Excluded Driver And Lenders

Fort Worth insurance lawyers would want to read this case from County Court @ Law #3 in Tarrant County. The case is styled Stadium Auto, Inc. v. Loya Insurance Company and the opinion was issued by the El Paso Court of Appeals.
Here is some relevant information.
Stadium Auto, Inc. appeals from a summary judgment granted in favor of Loya Insurance Company.
On March 10, 2009, Olga Salazar purchased a 2005 Ford Expedition from Stadium. Salazar financed the purchase through Stadium. On that same date, Loya issued a Texas standard auto policy to Salazar for the vehicle. The policy included an exclusion of named driver endorsement (also referred to as 515A Endorsement) and listed Junior Sanchez as an excluded driver. On April 30, 2010, Junior Sanchez was operating the vehicle when it collided with a car driven by Gilberto Adiel El Fuentes. According to Salazar, Sanchez took her keys out of her purse and drove the vehicle without her permission. Salazar stopped making payments to Stadium for the vehicle and she sought coverage under the policy for the vehicle. Stadium made demand on Loya under the loss payable clause of the insurance policy. Loya refused to pay based on the 515A Endorsement.
Stadium filed suit against Loya alleging that its denial of Stadium’s claim violated Section 541.060 of the Texas Insurance Code. The suit also alleged that Loya violated Section 17.46(b) of the Texas Deceptive Trade Practice Act by representing that the policy conferred rights, remedies, and obligations it did not have and the conduct constituted false, misleading, and deceptive acts or practices in the conduct of a trade or business such that it was subject to the remedies provided in Section 17.50. Stadium’s suit also included a claim that Loya was estopped from denying its liability based on the 515A Endorsement.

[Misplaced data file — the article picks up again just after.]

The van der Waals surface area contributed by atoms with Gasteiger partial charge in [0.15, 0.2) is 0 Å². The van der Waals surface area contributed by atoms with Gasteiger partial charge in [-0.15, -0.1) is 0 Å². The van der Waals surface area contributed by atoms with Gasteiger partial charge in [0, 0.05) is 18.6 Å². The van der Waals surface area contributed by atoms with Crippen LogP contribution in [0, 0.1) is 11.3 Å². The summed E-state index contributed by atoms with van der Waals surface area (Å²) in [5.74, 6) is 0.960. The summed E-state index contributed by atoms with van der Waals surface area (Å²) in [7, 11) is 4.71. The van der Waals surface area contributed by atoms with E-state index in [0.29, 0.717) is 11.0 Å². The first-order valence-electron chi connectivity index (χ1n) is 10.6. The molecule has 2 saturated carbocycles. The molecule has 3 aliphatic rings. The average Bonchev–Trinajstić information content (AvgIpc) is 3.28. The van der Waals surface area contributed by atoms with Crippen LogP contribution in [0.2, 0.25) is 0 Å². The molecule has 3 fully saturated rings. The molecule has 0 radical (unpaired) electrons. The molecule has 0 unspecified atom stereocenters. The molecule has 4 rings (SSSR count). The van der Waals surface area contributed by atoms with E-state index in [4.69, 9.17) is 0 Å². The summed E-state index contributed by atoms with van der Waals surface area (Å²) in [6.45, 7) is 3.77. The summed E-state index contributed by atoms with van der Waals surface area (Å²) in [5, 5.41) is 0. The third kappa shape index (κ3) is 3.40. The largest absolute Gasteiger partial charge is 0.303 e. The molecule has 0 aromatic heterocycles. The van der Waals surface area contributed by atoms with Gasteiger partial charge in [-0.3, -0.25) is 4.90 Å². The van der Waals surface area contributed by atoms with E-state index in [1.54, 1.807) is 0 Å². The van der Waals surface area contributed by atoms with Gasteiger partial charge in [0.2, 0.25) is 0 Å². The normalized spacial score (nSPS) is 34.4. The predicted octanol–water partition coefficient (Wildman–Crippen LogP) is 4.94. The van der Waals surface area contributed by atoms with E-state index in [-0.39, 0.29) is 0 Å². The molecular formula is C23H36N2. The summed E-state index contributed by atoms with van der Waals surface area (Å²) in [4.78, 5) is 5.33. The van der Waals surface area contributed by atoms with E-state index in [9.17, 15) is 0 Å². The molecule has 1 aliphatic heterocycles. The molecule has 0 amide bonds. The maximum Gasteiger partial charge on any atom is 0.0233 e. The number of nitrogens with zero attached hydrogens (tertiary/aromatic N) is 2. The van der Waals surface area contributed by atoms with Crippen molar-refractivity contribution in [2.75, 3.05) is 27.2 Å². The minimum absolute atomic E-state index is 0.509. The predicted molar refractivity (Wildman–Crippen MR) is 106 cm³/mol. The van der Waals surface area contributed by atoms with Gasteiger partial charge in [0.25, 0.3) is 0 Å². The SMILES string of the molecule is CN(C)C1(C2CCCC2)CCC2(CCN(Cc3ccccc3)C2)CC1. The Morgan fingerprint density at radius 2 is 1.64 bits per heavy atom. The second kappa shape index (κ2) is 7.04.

Stadium sued Loya under Section 541.151 of the Texas Insurance Code which authorizes a private action for damages.
More specifically, Stadium asserted that the loss payable clause, or the 530A Endorsement, provides coverage to the loss payee despite the named driver exclusion.
Stadium asserted that the 530A loss payable clause obligated Loya to pay Stadium the value of the vehicle. Loya filed a traditional summary judgment motion with respect to all of the causes of action alleged in the live pleadings. With respect to the violations of the Insurance Code, Loya contended that the summary judgment evidence established as a matter of law that it did not violate Section 541.060 because it did not misrepresent a material fact or policy provision relating to coverage. With respect to the alleged violation of Section 17.46(b) (12), the summary judgment motion asserted that Loya did not represent that the policy conferred rights, remedies, or obligations that it did not have, and the policy provisions are not the producing cause of Stadium’s actual damages. A person who sustains actual damages may bring an action against another person for those damages caused by the other person engaging in an act or practice.
Without going further into the arguments in this case, here is what needs to be realized in this situation and it is something an experienced Insurance Law Attorney may have been able to help with:
Olga had financed this car and had insurance which contained an excluded driver endorsement. The finance people tried to use Olga’s policy to get paid since Olga quit paying. The problem was they tried to claim innocence in regards to policy and its endorsement while they should have been pleading that the vehicle was stolen, since Olga said Junior took her keys and car without permission. A claim under the theft provision of the policy would have likely resulted in payment.

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